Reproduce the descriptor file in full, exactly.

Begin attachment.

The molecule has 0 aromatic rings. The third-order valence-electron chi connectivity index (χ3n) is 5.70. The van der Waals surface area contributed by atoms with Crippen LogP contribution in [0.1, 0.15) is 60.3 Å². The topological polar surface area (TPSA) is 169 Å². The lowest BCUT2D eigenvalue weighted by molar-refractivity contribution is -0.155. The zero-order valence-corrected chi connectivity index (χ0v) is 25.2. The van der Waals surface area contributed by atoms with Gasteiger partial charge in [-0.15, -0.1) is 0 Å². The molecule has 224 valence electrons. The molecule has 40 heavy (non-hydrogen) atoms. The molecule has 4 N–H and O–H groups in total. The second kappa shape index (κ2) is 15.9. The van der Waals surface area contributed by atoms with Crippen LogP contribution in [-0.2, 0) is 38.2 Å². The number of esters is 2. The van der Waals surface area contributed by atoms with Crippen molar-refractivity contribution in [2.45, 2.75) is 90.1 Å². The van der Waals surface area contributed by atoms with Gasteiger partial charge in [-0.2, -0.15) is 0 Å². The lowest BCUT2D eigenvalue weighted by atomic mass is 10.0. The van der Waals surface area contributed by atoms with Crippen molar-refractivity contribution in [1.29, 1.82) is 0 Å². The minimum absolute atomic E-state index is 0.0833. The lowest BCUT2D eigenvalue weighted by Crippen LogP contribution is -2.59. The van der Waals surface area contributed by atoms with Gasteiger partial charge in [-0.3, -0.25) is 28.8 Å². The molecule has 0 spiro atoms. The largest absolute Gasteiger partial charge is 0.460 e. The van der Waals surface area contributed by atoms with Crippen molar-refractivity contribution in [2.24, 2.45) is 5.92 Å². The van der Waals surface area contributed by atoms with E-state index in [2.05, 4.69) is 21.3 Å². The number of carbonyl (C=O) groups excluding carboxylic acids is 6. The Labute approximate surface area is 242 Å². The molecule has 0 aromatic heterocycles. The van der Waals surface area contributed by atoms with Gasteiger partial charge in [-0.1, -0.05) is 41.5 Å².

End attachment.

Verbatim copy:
The molecule has 0 aromatic rings. The third-order valence-electron chi connectivity index (χ3n) is 5.70. The van der Waals surface area contributed by atoms with Crippen LogP contribution in [0.1, 0.15) is 60.3 Å². The topological polar surface area (TPSA) is 169 Å². The lowest BCUT2D eigenvalue weighted by molar-refractivity contribution is -0.155. The zero-order valence-corrected chi connectivity index (χ0v) is 25.2. The van der Waals surface area contributed by atoms with Gasteiger partial charge in [-0.15, -0.1) is 0 Å². The molecule has 224 valence electrons. The molecule has 40 heavy (non-hydrogen) atoms. The molecule has 4 N–H and O–H groups in total. The second kappa shape index (κ2) is 15.9. The van der Waals surface area contributed by atoms with Crippen LogP contribution in [-0.2, 0) is 38.2 Å². The number of esters is 2. The van der Waals surface area contributed by atoms with Crippen molar-refractivity contribution in [2.45, 2.75) is 90.1 Å². The van der Waals surface area contributed by atoms with Gasteiger partial charge in [-0.2, -0.15) is 0 Å². The lowest BCUT2D eigenvalue weighted by atomic mass is 10.0. The van der Waals surface area contributed by atoms with Crippen molar-refractivity contribution in [1.29, 1.82) is 0 Å². The minimum absolute atomic E-state index is 0.0833. The lowest BCUT2D eigenvalue weighted by Crippen LogP contribution is -2.59. The van der Waals surface area contributed by atoms with Gasteiger partial charge in [-0.3, -0.25) is 28.8 Å². The molecule has 0 spiro atoms. The largest absolute Gasteiger partial charge is 0.460 e. The van der Waals surface area contributed by atoms with Crippen molar-refractivity contribution in [2.24, 2.45) is 5.92 Å². The van der Waals surface area contributed by atoms with E-state index in [2.05, 4.69) is 21.3 Å². The number of carbonyl (C=O) groups excluding carboxylic acids is 6. The Labute approximate surface area is 242 Å². The molecule has 0 aromatic heterocycles. The van der Waals surface area contributed by atoms with Gasteiger partial charge in [-0.1, -0.05) is 41.5 Å².